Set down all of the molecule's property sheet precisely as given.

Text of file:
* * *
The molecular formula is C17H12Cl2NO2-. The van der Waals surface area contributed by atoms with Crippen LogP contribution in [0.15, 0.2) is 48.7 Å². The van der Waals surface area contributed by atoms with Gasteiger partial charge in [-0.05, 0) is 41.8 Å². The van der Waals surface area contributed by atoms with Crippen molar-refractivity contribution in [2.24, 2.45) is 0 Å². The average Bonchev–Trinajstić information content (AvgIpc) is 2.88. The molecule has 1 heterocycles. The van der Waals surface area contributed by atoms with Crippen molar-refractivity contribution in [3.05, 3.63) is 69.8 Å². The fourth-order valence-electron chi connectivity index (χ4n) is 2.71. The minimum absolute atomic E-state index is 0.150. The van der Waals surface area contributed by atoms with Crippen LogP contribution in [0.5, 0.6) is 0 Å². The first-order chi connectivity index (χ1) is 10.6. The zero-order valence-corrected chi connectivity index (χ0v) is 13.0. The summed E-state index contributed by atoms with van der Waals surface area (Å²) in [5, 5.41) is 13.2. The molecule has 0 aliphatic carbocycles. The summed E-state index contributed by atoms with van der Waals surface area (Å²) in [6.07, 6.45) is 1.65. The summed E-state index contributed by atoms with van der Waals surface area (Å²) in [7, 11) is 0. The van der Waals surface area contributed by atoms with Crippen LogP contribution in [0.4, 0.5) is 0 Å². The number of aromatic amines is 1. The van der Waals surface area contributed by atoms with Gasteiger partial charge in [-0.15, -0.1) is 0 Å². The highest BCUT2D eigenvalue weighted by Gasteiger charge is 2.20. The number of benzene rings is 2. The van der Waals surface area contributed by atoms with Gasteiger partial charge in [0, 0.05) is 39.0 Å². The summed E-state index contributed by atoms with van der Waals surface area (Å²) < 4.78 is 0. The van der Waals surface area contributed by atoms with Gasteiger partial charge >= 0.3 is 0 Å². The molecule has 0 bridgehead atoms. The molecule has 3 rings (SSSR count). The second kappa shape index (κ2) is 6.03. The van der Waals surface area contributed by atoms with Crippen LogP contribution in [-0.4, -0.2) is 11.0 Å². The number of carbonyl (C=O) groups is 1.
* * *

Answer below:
The molecular formula is C17H12Cl2NO2-. The van der Waals surface area contributed by atoms with Crippen LogP contribution in [0.15, 0.2) is 48.7 Å². The van der Waals surface area contributed by atoms with Gasteiger partial charge in [-0.05, 0) is 41.8 Å². The van der Waals surface area contributed by atoms with Crippen molar-refractivity contribution in [2.24, 2.45) is 0 Å². The average Bonchev–Trinajstić information content (AvgIpc) is 2.88. The molecule has 1 heterocycles. The van der Waals surface area contributed by atoms with Crippen molar-refractivity contribution in [3.05, 3.63) is 69.8 Å². The fourth-order valence-electron chi connectivity index (χ4n) is 2.71. The minimum absolute atomic E-state index is 0.150. The van der Waals surface area contributed by atoms with Crippen LogP contribution in [0.5, 0.6) is 0 Å². The first-order chi connectivity index (χ1) is 10.6. The zero-order valence-corrected chi connectivity index (χ0v) is 13.0. The summed E-state index contributed by atoms with van der Waals surface area (Å²) in [5, 5.41) is 13.2. The molecule has 0 aliphatic carbocycles. The summed E-state index contributed by atoms with van der Waals surface area (Å²) in [6.07, 6.45) is 1.65. The summed E-state index contributed by atoms with van der Waals surface area (Å²) in [7, 11) is 0. The van der Waals surface area contributed by atoms with Crippen LogP contribution in [0.4, 0.5) is 0 Å². The number of aromatic amines is 1. The van der Waals surface area contributed by atoms with Gasteiger partial charge in [-0.15, -0.1) is 0 Å². The highest BCUT2D eigenvalue weighted by Gasteiger charge is 2.20. The number of benzene rings is 2. The van der Waals surface area contributed by atoms with Gasteiger partial charge in [0, 0.05) is 39.0 Å². The summed E-state index contributed by atoms with van der Waals surface area (Å²) < 4.78 is 0. The van der Waals surface area contributed by atoms with Gasteiger partial charge >= 0.3 is 0 Å². The molecule has 0 bridgehead atoms. The molecule has 3 rings (SSSR count). The second kappa shape index (κ2) is 6.03. The van der Waals surface area contributed by atoms with Crippen LogP contribution in [-0.4, -0.2) is 11.0 Å². The number of carbonyl (C=O) groups is 1.